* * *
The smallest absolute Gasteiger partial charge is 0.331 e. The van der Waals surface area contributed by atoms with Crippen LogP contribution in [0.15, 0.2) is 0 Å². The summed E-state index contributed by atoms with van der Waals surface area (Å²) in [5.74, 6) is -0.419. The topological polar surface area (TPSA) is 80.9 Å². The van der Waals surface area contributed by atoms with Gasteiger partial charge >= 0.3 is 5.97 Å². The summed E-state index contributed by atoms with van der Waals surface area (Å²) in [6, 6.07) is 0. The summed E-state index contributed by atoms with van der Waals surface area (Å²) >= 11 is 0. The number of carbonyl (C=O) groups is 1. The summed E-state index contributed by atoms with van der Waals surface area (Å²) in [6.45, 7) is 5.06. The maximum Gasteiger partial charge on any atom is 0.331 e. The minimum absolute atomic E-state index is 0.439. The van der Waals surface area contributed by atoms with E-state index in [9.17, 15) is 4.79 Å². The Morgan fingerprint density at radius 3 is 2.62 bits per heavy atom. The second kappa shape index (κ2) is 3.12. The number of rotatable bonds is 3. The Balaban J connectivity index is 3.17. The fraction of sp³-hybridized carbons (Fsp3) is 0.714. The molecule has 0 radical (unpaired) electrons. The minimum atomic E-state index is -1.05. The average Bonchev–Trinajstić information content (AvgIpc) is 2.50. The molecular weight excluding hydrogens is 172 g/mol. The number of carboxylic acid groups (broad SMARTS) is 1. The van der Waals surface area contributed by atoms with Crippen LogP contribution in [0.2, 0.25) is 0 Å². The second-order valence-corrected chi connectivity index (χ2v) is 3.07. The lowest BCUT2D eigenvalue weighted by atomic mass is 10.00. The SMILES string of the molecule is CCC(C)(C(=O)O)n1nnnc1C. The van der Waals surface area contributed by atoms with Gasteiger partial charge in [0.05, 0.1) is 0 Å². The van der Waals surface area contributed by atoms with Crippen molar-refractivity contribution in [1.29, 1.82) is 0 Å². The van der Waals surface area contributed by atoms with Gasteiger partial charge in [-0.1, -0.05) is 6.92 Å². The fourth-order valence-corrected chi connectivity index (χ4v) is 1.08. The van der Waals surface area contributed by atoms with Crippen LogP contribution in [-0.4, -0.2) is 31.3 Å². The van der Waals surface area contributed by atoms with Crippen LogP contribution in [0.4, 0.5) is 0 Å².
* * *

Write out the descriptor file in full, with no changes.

The smallest absolute Gasteiger partial charge is 0.331 e. The van der Waals surface area contributed by atoms with Crippen LogP contribution in [0.15, 0.2) is 0 Å². The summed E-state index contributed by atoms with van der Waals surface area (Å²) in [5.74, 6) is -0.419. The topological polar surface area (TPSA) is 80.9 Å². The van der Waals surface area contributed by atoms with Gasteiger partial charge >= 0.3 is 5.97 Å². The summed E-state index contributed by atoms with van der Waals surface area (Å²) in [6, 6.07) is 0. The summed E-state index contributed by atoms with van der Waals surface area (Å²) >= 11 is 0. The number of carbonyl (C=O) groups is 1. The summed E-state index contributed by atoms with van der Waals surface area (Å²) in [6.45, 7) is 5.06. The maximum Gasteiger partial charge on any atom is 0.331 e. The minimum absolute atomic E-state index is 0.439. The van der Waals surface area contributed by atoms with E-state index in [9.17, 15) is 4.79 Å². The Morgan fingerprint density at radius 3 is 2.62 bits per heavy atom. The second kappa shape index (κ2) is 3.12. The number of rotatable bonds is 3. The Balaban J connectivity index is 3.17. The fraction of sp³-hybridized carbons (Fsp3) is 0.714. The molecule has 0 radical (unpaired) electrons. The minimum atomic E-state index is -1.05. The average Bonchev–Trinajstić information content (AvgIpc) is 2.50. The molecular weight excluding hydrogens is 172 g/mol. The number of carboxylic acid groups (broad SMARTS) is 1. The van der Waals surface area contributed by atoms with Crippen LogP contribution in [0.2, 0.25) is 0 Å². The second-order valence-corrected chi connectivity index (χ2v) is 3.07. The lowest BCUT2D eigenvalue weighted by atomic mass is 10.00. The SMILES string of the molecule is CCC(C)(C(=O)O)n1nnnc1C. The van der Waals surface area contributed by atoms with Gasteiger partial charge in [0.05, 0.1) is 0 Å². The van der Waals surface area contributed by atoms with Crippen molar-refractivity contribution in [1.29, 1.82) is 0 Å². The van der Waals surface area contributed by atoms with Gasteiger partial charge in [-0.1, -0.05) is 6.92 Å². The fourth-order valence-corrected chi connectivity index (χ4v) is 1.08. The van der Waals surface area contributed by atoms with Crippen LogP contribution in [-0.4, -0.2) is 31.3 Å². The van der Waals surface area contributed by atoms with Crippen LogP contribution in [0.4, 0.5) is 0 Å².